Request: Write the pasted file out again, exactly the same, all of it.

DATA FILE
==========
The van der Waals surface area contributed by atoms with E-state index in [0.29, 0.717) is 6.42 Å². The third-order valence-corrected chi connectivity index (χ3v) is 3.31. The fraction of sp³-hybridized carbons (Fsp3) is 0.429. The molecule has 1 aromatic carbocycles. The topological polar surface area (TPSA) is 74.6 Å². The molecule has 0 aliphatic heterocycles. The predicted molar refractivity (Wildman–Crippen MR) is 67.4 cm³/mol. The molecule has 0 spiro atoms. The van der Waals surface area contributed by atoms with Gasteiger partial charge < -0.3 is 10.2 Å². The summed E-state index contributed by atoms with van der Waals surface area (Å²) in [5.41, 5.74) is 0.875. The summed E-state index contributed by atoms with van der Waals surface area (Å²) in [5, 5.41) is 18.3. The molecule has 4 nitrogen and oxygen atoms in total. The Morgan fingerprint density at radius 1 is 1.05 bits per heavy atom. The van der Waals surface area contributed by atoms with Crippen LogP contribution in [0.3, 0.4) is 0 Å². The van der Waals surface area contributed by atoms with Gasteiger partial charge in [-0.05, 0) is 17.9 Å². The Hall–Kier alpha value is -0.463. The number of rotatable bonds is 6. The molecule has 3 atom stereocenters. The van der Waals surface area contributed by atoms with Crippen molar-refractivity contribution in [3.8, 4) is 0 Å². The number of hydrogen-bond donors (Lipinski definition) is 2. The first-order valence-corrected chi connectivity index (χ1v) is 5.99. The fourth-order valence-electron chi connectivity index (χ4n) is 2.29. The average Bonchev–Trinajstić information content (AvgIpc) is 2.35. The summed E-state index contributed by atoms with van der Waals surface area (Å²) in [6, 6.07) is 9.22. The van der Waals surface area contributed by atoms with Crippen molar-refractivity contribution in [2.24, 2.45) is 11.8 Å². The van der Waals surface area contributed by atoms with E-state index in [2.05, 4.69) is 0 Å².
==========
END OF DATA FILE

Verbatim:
The van der Waals surface area contributed by atoms with E-state index in [0.29, 0.717) is 6.42 Å². The third-order valence-corrected chi connectivity index (χ3v) is 3.31. The fraction of sp³-hybridized carbons (Fsp3) is 0.429. The molecule has 1 aromatic carbocycles. The topological polar surface area (TPSA) is 74.6 Å². The molecule has 0 aliphatic heterocycles. The predicted molar refractivity (Wildman–Crippen MR) is 67.4 cm³/mol. The molecule has 0 spiro atoms. The van der Waals surface area contributed by atoms with Gasteiger partial charge < -0.3 is 10.2 Å². The summed E-state index contributed by atoms with van der Waals surface area (Å²) in [5.41, 5.74) is 0.875. The summed E-state index contributed by atoms with van der Waals surface area (Å²) in [5, 5.41) is 18.3. The molecule has 4 nitrogen and oxygen atoms in total. The Morgan fingerprint density at radius 1 is 1.05 bits per heavy atom. The van der Waals surface area contributed by atoms with Crippen LogP contribution in [0.3, 0.4) is 0 Å². The van der Waals surface area contributed by atoms with Gasteiger partial charge in [-0.05, 0) is 17.9 Å². The Hall–Kier alpha value is -0.463. The number of rotatable bonds is 6. The molecule has 3 atom stereocenters. The van der Waals surface area contributed by atoms with Crippen molar-refractivity contribution in [3.8, 4) is 0 Å². The number of hydrogen-bond donors (Lipinski definition) is 2. The first-order valence-corrected chi connectivity index (χ1v) is 5.99. The fourth-order valence-electron chi connectivity index (χ4n) is 2.29. The average Bonchev–Trinajstić information content (AvgIpc) is 2.35. The summed E-state index contributed by atoms with van der Waals surface area (Å²) in [6, 6.07) is 9.22. The van der Waals surface area contributed by atoms with Crippen molar-refractivity contribution in [2.24, 2.45) is 11.8 Å². The van der Waals surface area contributed by atoms with E-state index in [2.05, 4.69) is 0 Å².